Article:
Josh Hawley, Backing Trump in Twitter Feud, Calls to Revoke Liability Protections for Google, Social Giants



Senator Josh Hawley (R., Mo.) listens as acting Homeland Security Secretary Kevin McAleenan testifies before the Senate Homeland Security and Governmental Affairs Committee in Washington, U.S., May 23, 2019. (James Lawler Duggan/Reuters)

Senator Josh Hawley (R., Mo.) on Wednesday called to revoke liability protections for social media companies in a move that could have far-reaching ramifications for the regulation of speech on the internet.

“It’s pretty simple: if Twitter and Google and the rest are going to editorialize and censor and act like traditional publishers, they should be treated like traditional publishers and stop receiving the special carve out from the federal government in Section 230,” Hawley wrote on Twitter.

Section 230 of the Communications Decency Act, which was passed in 1996, exempts internet companies from liability for publication of inaccurate information, if that information was uploaded by a third party. A company that hosts blogs, for example, may be protected from liability lawsuits if the author of a blog publishes inaccurate information, so long as the post does not run afoul of any existing criminal laws.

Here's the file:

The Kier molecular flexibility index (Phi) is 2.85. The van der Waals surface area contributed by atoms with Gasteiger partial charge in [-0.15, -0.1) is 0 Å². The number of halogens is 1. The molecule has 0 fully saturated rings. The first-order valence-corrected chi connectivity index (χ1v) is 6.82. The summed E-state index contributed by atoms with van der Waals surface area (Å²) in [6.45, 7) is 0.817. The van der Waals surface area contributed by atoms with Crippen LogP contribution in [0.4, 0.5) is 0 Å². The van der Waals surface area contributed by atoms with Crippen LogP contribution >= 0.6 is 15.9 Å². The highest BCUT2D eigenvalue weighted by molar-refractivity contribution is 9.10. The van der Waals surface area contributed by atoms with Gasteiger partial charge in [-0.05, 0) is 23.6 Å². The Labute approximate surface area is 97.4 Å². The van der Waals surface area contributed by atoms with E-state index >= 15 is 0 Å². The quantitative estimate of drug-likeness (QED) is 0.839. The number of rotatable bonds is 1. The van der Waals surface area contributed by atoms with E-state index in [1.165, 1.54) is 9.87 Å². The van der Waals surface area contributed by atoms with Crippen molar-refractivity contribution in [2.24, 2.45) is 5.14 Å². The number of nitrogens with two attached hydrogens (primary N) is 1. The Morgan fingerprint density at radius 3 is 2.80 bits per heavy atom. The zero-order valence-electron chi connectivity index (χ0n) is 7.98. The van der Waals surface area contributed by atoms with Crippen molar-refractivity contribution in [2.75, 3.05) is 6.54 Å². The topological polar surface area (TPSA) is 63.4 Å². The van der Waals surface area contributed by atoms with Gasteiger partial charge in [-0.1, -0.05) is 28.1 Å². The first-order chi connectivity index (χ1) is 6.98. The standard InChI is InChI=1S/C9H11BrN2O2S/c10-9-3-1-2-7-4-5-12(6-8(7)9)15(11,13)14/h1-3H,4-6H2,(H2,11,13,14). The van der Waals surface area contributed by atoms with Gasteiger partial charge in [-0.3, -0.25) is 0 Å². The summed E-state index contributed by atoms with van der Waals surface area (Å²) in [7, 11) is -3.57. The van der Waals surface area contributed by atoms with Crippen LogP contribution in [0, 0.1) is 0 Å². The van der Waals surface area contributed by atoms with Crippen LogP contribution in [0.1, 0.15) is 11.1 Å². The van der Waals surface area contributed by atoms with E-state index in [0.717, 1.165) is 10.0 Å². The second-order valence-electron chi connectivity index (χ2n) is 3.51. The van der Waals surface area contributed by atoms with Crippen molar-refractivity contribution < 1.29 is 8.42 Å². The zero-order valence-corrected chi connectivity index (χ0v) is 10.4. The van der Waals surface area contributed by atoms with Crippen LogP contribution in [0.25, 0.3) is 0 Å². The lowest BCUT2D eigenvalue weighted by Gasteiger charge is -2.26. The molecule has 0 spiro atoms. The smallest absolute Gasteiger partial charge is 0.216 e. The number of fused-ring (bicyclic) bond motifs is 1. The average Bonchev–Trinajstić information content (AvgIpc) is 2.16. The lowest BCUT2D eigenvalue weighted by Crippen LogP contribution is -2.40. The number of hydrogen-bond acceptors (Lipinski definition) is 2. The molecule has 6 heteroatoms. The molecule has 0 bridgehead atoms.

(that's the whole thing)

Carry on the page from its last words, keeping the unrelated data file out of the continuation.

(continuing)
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The first major challenge to Section 230 was in Zeran v. AOL in 1997, in which the 4th Circuit U.S. Court of Appeals ruled that AOL (America Online) was not liable for a misleading advertisement.

“Section 230… plainly immunizes computer service providers like AOL from liability for information that originates with third parties,” Judge J. Harvie Wilkinson wrote in his opinion.

In his statement on Section 230, Hawley indicated that he backed President Trump in a feud with Twitter. After Trump wrote a series of tweets criticizing mail-order voting as inherently susceptible to fraud, Twitter placed a fact-check label on the tweets. The President on Wednesday hit back again on Twitter, threatening to regulate or even shut down social media companies. In Hawley’s view, Twitter’s decision to add fact check tag to Trump’s tweet constitutes an editorial decision and thereby forfeits the company’s status as a neutral platform under Section 230.

“Republicans feel that Social Media Platforms totally silence conservatives voices,” Trump wrote. “We will strongly regulate, or close them down, before we can ever allow this to happen.”

Send a tip to the news team at NR.

Zachary Evans is a news writer for National Review Online. He is a veteran of the Israeli Defense Forces and a trained violist.


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